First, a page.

Soldiers Who Battled For Equality

Exactly how did the U.S. finally desegregate its military?

CBS News Correspondent Eric Engberg takes a look with the first of two reports on the forgotten heroes of America's Pacific wars.

Julius Becton, who would become one of the army’s first black three-star generals, remembers that day in 1948. President Harry S. Truman had just signed an order ending segregation in the armed forces. But Becton remembers his uniformed commander couldn’t care less.

"He said something I'll never forget – 'gentlemen, as long as I'm the commander here, there will be no change.'"

And that was the response of the overall military establishment.

America, "land of the free," had fought World War II with a segregated army and navy. In 1948, President Truman, needing support from blacks in the upcoming election—and despite protests from his top generals like Omar Bradley—made his move.

"It came to me," Truman said, "that I was the commander in chief of the armed forces and that I could order them to integrate, as their commander in chief. And they would have to do it."

But it took the Korean War and a looming disaster on the battlefield two years later to bring about the change.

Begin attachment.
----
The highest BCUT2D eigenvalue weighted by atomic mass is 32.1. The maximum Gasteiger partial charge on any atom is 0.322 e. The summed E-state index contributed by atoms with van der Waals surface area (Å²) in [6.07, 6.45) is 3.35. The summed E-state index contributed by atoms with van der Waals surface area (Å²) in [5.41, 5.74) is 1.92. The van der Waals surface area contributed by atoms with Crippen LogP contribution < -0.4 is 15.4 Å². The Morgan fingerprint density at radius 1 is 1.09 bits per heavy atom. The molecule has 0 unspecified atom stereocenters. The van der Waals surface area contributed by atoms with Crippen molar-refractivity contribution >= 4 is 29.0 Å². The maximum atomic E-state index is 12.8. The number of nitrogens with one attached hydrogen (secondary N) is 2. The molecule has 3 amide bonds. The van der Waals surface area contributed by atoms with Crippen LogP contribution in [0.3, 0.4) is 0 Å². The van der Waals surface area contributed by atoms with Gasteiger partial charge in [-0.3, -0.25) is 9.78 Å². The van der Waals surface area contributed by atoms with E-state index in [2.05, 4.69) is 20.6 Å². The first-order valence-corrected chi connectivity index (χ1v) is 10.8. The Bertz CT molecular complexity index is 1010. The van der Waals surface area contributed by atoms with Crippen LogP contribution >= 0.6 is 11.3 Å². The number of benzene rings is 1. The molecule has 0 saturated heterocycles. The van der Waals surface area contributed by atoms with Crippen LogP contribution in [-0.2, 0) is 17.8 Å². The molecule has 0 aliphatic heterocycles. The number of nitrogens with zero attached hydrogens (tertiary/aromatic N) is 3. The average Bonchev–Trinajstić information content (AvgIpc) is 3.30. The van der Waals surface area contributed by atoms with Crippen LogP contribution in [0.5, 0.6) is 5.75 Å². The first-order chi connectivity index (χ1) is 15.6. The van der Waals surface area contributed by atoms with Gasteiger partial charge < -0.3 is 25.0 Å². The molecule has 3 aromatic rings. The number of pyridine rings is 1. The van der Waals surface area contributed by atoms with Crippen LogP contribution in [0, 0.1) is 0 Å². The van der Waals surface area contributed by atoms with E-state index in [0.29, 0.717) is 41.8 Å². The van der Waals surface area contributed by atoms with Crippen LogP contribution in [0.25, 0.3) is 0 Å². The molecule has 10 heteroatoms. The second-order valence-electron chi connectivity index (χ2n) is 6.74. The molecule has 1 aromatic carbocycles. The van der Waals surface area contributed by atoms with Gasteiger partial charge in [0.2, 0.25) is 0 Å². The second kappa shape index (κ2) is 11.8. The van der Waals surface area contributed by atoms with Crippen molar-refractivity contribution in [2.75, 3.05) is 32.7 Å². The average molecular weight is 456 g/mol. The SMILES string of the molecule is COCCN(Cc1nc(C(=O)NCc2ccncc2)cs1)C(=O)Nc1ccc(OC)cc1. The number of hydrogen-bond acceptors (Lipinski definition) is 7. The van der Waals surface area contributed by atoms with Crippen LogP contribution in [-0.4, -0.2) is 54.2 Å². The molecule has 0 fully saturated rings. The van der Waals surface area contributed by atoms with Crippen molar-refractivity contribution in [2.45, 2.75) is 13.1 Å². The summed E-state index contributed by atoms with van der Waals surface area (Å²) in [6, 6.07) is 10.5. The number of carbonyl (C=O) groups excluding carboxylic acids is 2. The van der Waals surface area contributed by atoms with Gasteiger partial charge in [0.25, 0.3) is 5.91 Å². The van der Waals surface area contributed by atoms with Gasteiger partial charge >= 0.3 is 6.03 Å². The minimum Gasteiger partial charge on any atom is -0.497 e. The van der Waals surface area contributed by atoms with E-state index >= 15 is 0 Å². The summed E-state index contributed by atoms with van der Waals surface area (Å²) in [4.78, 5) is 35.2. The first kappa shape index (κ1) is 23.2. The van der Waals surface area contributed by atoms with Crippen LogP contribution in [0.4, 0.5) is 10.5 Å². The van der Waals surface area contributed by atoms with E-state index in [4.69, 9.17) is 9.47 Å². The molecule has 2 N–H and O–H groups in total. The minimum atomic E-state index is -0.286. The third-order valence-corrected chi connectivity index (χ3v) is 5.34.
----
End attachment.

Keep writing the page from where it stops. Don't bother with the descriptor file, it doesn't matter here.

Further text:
Becton remembers that the U.S. Army that went to Korea was still essentially a segregated army, and an army looking squarely at defeat in 1950—its under-trained, under-sized units beaten back to a corner of South Korea called the Pusan Perimeter.

Casualties were heavy for white and black units. And as the United States scrambled to send in replacements for the dead and wounded, Becton recalls the arithmetic of segregation was a topic that kept coming up in messages to field commanders.

"We've got all these people coming in. Some black, some white. But they don’t match the number of requirements for replacements. Where do I put them?"

Hard-pressed senior commanders gave the only sensible answer, Becton says.

"Put them where they’re needed. And with that, from our standpoint, started integration."

Becton remembers how the arrival of the first non-black soldier in his platoon in the midst of heavy combat made him, as a young lieutenant, realize that history was being made, and some of it was resting right on his shoulders.

"He came in and I got my platoon sergeant," the general recalls, "and I said, 'Sergeant, this is our man. Don't let anything happen to him. We're not going to be the first ones to have this subject screwed up.'"

Julius Becton would be wounded twice in Korea and receive the Silver Star medal. Deciding to make the now integrated U.S. Army a career. He would command a battalion in Vietnam and, moving through a series of top-level jobs, eventually wear three stars.